Okay, maybe not. But now I know a tiny bit about making a really short and simple video, which I didn't before I tried that.

Mini-salal (Gaultheria shallon) inside a stump along a trail through East Sooke Park!

My writing group and I also met yesterday afternoon, and it was such a productive afternoon!! We Skyped in our colleague Liz who's moved back to California at the beginning of this year; she's working on edits of her full thesis draft to get back to her supervisors, and wanted to get the first few chapters of her thesis back to them by the end of this week. She'd already gone through and addressed a lot of the simpler edits, and was working on some of the higher level (read: more challenging) edits when we checked in with her. The dynamic was admittedly a little bit different not having her in the room, but it was so nice to hear about how she was doing, and I think it really helped to reinforce her motivation to keep pushing through those edits, so I think it worked out for all of us. (I did check in with the others in the group this afternoon, and it sounds like it's working for us all.)

We did Pomodoros almost the entire afternoon, and I got so much done!! I wrote over 1500 words of new material: sections that have been floating in my head for the last couple weeks as I've been adjusting my energy budget to TAing (yesterady the 3 hours of teaching in a row didn't completely wipe me out, unlike the first week of tutorials, where I felt like I had run a marathon!). Between the new material, and going back for more edits to solidify a draft of my third chapter, it feels so good to see it coming together!

My third chapter is my methods chapter, and covers everything from the data collection, interview analysis and journaling, scope and limitations, and challenges. This will be, I think, the shortest of my thesis chapters, and has definitely been the most fun to write so far: it's had me reminiscing about my research trips, my wonderful participants, and the experiences I had when gathering that data. For example, there was a big theme of kindness of strangers for making those research trips work: when in Edmonton, I stayed with friends of my supervisor, a lovely couple, once of whom teaches at the University of Alberta. They hosted me while I visited the researchers there. When I was in Prince George, I was trying to find some milk for cereal the next morning, and I met Merlin, who gave me a lift down the highway to the nearest grocery store because it was on his way, and saved me a bunch of time. We still keep in touch!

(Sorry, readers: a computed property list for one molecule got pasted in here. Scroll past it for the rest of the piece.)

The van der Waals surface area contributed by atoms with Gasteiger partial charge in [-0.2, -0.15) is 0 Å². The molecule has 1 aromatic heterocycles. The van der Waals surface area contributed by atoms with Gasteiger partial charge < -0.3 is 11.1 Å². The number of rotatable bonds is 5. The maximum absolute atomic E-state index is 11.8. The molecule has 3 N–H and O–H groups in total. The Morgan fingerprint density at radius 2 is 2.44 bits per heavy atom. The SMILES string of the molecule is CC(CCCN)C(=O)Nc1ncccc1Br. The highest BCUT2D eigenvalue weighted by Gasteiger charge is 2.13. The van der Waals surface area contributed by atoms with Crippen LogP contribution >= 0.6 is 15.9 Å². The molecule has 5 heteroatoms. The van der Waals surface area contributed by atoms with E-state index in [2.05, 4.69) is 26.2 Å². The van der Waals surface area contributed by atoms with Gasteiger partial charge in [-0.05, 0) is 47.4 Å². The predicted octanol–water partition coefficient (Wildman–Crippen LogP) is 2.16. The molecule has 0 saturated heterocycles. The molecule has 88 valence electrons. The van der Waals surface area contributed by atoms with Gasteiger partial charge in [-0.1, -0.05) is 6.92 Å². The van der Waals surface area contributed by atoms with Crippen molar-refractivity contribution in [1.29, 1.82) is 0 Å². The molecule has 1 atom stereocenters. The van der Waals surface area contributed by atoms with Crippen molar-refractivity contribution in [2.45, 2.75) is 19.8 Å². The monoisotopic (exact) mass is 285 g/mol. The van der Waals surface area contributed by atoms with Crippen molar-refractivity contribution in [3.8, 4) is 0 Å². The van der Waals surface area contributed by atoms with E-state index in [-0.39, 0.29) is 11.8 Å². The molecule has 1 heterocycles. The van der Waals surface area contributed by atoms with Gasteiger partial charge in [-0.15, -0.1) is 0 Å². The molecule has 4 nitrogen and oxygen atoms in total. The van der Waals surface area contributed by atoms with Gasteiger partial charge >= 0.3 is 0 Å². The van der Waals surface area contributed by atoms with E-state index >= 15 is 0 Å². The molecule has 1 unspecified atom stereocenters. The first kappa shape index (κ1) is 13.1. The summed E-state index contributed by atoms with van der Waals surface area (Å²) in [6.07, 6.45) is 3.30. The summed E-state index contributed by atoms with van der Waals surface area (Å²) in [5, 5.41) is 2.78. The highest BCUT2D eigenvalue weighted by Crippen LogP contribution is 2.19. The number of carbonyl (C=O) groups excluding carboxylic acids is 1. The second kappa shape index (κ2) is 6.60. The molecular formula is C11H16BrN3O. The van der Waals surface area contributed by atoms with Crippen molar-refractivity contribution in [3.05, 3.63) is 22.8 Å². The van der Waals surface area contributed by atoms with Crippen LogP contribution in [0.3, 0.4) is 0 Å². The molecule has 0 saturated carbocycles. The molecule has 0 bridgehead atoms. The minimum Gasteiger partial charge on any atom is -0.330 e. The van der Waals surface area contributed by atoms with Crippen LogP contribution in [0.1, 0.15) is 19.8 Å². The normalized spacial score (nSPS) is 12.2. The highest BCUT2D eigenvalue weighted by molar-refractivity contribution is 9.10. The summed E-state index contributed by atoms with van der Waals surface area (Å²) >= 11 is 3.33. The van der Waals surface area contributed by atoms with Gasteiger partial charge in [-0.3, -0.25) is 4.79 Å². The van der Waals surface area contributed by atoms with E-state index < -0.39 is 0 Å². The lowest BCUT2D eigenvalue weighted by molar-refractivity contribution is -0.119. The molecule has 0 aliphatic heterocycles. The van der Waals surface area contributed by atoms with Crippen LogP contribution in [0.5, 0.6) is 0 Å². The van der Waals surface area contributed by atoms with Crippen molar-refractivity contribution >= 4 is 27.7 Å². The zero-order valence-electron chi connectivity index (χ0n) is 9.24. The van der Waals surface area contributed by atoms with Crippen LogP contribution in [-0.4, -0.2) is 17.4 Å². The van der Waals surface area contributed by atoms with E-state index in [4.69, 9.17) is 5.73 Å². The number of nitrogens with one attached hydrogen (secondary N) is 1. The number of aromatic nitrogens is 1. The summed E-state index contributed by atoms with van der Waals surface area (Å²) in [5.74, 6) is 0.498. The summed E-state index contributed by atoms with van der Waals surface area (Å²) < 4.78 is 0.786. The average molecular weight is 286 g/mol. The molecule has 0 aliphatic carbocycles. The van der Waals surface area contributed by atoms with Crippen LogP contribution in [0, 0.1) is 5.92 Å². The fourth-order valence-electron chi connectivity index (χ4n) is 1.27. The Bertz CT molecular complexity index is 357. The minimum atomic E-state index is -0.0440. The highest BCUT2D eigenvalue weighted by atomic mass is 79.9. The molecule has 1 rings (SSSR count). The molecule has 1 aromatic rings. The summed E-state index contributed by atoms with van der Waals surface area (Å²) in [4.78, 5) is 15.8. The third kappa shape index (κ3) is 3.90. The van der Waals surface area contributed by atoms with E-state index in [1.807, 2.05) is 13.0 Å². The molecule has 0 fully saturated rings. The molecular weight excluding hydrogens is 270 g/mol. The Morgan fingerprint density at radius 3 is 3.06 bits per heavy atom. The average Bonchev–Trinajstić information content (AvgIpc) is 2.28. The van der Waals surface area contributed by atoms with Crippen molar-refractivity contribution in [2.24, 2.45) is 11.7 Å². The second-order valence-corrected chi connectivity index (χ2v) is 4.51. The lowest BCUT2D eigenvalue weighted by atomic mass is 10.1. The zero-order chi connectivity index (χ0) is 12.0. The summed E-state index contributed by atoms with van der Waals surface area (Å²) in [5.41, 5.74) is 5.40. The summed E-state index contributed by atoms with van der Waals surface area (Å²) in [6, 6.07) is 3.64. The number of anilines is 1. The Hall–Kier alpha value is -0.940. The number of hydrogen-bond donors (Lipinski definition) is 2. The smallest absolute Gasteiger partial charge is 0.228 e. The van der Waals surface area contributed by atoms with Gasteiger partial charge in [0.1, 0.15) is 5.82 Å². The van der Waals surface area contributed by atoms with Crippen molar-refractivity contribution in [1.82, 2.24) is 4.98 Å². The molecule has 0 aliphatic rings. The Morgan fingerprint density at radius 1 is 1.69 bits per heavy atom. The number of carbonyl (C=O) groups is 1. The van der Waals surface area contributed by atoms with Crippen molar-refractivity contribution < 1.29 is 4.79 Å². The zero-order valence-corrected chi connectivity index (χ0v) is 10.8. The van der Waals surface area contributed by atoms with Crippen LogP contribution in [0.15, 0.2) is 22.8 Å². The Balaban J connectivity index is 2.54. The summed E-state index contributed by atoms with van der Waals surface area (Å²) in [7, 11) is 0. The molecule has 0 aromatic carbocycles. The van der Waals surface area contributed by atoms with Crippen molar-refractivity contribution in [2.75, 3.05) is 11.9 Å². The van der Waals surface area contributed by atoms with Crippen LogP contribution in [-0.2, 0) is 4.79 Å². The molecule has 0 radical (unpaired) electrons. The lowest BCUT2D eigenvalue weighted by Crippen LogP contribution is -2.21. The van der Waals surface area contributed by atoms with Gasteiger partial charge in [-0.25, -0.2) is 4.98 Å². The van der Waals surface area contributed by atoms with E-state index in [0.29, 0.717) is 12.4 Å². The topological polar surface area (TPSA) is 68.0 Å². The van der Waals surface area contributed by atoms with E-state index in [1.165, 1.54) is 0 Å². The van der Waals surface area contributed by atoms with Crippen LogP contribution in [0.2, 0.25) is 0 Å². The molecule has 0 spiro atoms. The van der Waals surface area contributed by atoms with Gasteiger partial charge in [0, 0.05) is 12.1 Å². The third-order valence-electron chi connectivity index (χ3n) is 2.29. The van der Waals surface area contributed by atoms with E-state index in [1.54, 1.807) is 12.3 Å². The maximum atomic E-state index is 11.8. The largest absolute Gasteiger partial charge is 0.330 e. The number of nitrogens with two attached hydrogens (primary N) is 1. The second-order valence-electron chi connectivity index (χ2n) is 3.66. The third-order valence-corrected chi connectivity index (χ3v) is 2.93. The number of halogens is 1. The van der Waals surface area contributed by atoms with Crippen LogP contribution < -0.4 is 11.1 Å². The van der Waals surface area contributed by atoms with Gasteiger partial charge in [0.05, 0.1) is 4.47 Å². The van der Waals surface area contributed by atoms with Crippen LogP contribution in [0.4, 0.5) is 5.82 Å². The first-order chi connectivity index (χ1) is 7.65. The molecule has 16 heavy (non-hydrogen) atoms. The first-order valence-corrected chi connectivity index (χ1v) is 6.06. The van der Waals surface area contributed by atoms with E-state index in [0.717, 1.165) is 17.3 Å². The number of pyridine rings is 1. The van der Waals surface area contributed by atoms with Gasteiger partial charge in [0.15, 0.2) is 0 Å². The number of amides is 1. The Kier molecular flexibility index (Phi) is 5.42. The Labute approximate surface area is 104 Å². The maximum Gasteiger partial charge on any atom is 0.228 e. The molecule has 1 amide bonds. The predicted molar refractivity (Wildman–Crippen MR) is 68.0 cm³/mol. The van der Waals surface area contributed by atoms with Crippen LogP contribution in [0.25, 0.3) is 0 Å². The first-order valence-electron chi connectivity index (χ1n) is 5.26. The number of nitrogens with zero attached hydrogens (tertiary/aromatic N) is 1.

And also while in Prince George, I spent a day driving logging roads with a wonderful woman and grad student there, Benita! We were enjoying the landscape and looking at forest regeneration and what shape the forests were taking about 15 years after the mountain pine beetle first passed through, and one of the numerous main areas where the outbreak began. It was a fantastic day, where we almost ran out of gas, and had to stop by a lodge to gets 15$ worth of gas from a canister. We took photos of the aspen forests and the lodgepole pines, and picnicked on the side of the Nechako River at someone's former hunting cabin; we had met the owner when we were stopped along the forestry service road to take photos, and the father and son came driving by and offered it to us as a lunch spot! That was a truly magical day.

Those research trips were a blast!

Signposts along the way. Great romp through the park. :)
In tutorial today, my students and I were discussing citation styles (in particular APA), and going over how to properly put together a citation, why we'd want to do that, and then a much larger discussion around how to assess the authoritativeness of a source, and understand the context of a particular article.

These kinds of critical thinking skills are sooooo important, and what myself and the other TAs has seen from the assignments was that students weren't quite researching deeply enough into where the voices of their sources were coming from, which includes everything from the funding people receive, the credentials they have, the journal/newspaper/magazine they are published in, the impact factor of the journal, and otherwise the bigger picture of locating and situating their voice in the discussion of [insert theme here].

They are bright students, I know they are, and I hope they'll use the information to their advantage; they need to show me that they can use the above outlined skills for their next assignment, so I am hopeful they will.
We hiked up a little island that you can't access when the tide is high. Beautiful teal waters in the little cove to see.